Having a functioning recording session where the group is all tripping on strong (white lightning) LSD, is not easy, but if we could do that and succeed then I felt the results would be something I could believe in, a received transmission from a place where we weren’t just our regular selves, I needed to bypass what i/we were, didn’t sufficiently trust myself almost, as being worthy of making records.

Needless to say I had epiphanies playing like that, the first track on Birthdeath, I am clinging to a raft, of the beat and then shattering it/everything with bass chords that filled my skull/universe with the blinding white light flash of annihilation (Dalian angels again, Hiroshima, atomic angels). The aftershock of which is that white light and black are one, fused negative existence. Then I’d become aware of the floating wreckage again, the dark sea, objects bobbing about, us, the raft, gripping the metal neck of the bass, I’d tighten myself, braced aaaaannnd RELEASE::::::::::::::!

Not a crossing of the abyss, or into universe b, but an irruption of the volcano, a simueltaneous fusing of universe A and B, a superimposition.

Next: Kali, Choronzon




Matthew Bower 10/2011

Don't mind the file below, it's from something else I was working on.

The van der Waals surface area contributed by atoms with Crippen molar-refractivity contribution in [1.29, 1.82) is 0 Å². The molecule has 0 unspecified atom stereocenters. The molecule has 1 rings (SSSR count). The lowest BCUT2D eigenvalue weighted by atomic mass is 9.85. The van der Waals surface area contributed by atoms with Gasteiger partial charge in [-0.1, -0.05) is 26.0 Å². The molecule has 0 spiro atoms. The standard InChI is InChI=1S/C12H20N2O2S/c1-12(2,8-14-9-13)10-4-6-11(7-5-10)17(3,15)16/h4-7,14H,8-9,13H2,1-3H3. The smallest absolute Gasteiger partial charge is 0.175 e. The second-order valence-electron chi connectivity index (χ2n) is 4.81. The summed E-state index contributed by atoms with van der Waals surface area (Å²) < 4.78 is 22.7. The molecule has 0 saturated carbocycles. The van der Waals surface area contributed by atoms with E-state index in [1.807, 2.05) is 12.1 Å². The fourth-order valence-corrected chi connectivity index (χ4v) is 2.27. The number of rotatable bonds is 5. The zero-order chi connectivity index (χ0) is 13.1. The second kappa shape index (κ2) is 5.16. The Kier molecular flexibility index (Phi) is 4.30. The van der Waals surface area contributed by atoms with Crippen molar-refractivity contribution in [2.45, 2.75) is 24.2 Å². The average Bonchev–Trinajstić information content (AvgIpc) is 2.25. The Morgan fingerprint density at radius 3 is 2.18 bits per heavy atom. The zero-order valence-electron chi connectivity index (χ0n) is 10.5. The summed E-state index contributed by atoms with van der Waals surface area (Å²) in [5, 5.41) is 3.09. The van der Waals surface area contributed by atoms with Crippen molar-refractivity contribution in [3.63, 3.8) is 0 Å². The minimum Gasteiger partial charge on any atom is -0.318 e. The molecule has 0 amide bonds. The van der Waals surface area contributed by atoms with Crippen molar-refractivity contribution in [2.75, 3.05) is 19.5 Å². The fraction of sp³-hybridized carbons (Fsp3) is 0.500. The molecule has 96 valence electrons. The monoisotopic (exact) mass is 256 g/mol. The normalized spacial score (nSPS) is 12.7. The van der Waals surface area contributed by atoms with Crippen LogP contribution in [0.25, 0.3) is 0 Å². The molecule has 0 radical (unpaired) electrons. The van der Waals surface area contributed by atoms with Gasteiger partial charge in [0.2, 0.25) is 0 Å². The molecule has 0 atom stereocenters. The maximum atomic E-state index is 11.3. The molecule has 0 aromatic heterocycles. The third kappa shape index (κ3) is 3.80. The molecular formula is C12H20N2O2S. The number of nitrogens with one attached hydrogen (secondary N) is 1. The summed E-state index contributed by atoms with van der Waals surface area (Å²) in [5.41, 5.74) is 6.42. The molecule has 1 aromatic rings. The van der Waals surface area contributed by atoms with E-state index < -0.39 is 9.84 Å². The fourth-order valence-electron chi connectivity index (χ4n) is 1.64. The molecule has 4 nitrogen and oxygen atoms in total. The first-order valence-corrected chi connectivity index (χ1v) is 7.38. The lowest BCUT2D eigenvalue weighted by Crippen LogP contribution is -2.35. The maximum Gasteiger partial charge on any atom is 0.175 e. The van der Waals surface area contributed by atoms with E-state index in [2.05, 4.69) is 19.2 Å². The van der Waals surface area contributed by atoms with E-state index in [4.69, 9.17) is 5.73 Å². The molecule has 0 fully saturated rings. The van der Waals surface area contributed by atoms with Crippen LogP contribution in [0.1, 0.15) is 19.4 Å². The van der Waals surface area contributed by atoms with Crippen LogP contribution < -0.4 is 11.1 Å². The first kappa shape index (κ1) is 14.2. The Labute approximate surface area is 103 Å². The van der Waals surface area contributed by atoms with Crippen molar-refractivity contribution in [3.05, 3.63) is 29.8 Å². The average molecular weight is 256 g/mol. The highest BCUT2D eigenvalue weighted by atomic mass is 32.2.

2 comments:

  1. "Do it for your mum! Do it for the Butthole Surfers"
    http://www.guardian.co.uk/lifeandstyle/2011/oct/15/dad-manager-brothers-british-sea-power

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  2. Mr. Bower,

    Please continue to write! I love the description of what was going on, mentally (and, in a sense, literally) for you during the recording of birthdeath. It is possibly my favorite instrumental track (though there seem to be some vocal sounds over the cacophony) ever recorded. There is so much raw, terrifying power in it.It is overwhelming yet relatively simple. I have listened to it while taking LSA, a natural relative of LSD, and found the experience so intense that my headphones had to be thrown to the ground so I could escape the malevolent black universe that had me in its thrall.